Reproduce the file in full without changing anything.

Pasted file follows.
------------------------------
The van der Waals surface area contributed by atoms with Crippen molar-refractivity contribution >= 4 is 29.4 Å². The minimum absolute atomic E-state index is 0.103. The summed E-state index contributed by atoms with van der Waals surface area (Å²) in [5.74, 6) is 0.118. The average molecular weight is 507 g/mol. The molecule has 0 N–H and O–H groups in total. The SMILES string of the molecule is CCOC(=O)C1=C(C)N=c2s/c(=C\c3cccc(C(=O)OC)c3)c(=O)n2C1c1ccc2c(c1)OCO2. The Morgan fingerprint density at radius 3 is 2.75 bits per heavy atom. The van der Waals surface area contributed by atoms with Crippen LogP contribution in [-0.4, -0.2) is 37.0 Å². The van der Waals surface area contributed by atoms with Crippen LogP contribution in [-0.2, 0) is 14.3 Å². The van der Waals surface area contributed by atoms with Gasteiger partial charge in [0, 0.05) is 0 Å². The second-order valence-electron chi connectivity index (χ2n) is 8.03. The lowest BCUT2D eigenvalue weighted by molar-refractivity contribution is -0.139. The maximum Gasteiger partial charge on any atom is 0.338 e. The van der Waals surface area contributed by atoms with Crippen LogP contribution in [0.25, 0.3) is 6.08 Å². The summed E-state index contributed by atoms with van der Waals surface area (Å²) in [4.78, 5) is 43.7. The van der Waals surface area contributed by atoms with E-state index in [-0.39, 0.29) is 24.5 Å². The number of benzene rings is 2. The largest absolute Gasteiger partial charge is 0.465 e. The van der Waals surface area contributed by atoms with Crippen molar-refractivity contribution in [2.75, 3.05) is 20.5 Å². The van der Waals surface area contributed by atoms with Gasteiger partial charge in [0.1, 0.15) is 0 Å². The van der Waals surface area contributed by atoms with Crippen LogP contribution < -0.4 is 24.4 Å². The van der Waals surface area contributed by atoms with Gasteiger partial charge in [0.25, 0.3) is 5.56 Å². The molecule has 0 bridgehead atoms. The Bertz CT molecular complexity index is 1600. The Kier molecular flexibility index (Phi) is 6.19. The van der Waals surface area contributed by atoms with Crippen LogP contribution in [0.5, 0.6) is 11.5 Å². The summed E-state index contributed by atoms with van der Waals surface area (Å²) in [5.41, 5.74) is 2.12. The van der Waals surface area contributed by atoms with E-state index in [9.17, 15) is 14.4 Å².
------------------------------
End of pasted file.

The van der Waals surface area contributed by atoms with Crippen molar-refractivity contribution >= 4 is 29.4 Å². The minimum absolute atomic E-state index is 0.103. The summed E-state index contributed by atoms with van der Waals surface area (Å²) in [5.74, 6) is 0.118. The average molecular weight is 507 g/mol. The molecule has 0 N–H and O–H groups in total. The SMILES string of the molecule is CCOC(=O)C1=C(C)N=c2s/c(=C\c3cccc(C(=O)OC)c3)c(=O)n2C1c1ccc2c(c1)OCO2. The Morgan fingerprint density at radius 3 is 2.75 bits per heavy atom. The van der Waals surface area contributed by atoms with Crippen LogP contribution in [-0.4, -0.2) is 37.0 Å². The van der Waals surface area contributed by atoms with Crippen LogP contribution in [-0.2, 0) is 14.3 Å². The van der Waals surface area contributed by atoms with Gasteiger partial charge in [0, 0.05) is 0 Å². The second-order valence-electron chi connectivity index (χ2n) is 8.03. The lowest BCUT2D eigenvalue weighted by molar-refractivity contribution is -0.139. The maximum Gasteiger partial charge on any atom is 0.338 e. The van der Waals surface area contributed by atoms with Crippen LogP contribution in [0.25, 0.3) is 6.08 Å². The summed E-state index contributed by atoms with van der Waals surface area (Å²) in [4.78, 5) is 43.7. The van der Waals surface area contributed by atoms with E-state index in [-0.39, 0.29) is 24.5 Å². The number of benzene rings is 2. The largest absolute Gasteiger partial charge is 0.465 e. The van der Waals surface area contributed by atoms with Crippen molar-refractivity contribution in [2.75, 3.05) is 20.5 Å². The van der Waals surface area contributed by atoms with Gasteiger partial charge in [0.1, 0.15) is 0 Å². The van der Waals surface area contributed by atoms with Crippen LogP contribution < -0.4 is 24.4 Å². The van der Waals surface area contributed by atoms with Gasteiger partial charge in [0.25, 0.3) is 5.56 Å². The molecule has 0 bridgehead atoms. The Bertz CT molecular complexity index is 1600. The Kier molecular flexibility index (Phi) is 6.19. The van der Waals surface area contributed by atoms with Crippen LogP contribution in [0.5, 0.6) is 11.5 Å². The summed E-state index contributed by atoms with van der Waals surface area (Å²) in [5.41, 5.74) is 2.12. The van der Waals surface area contributed by atoms with E-state index in [9.17, 15) is 14.4 Å².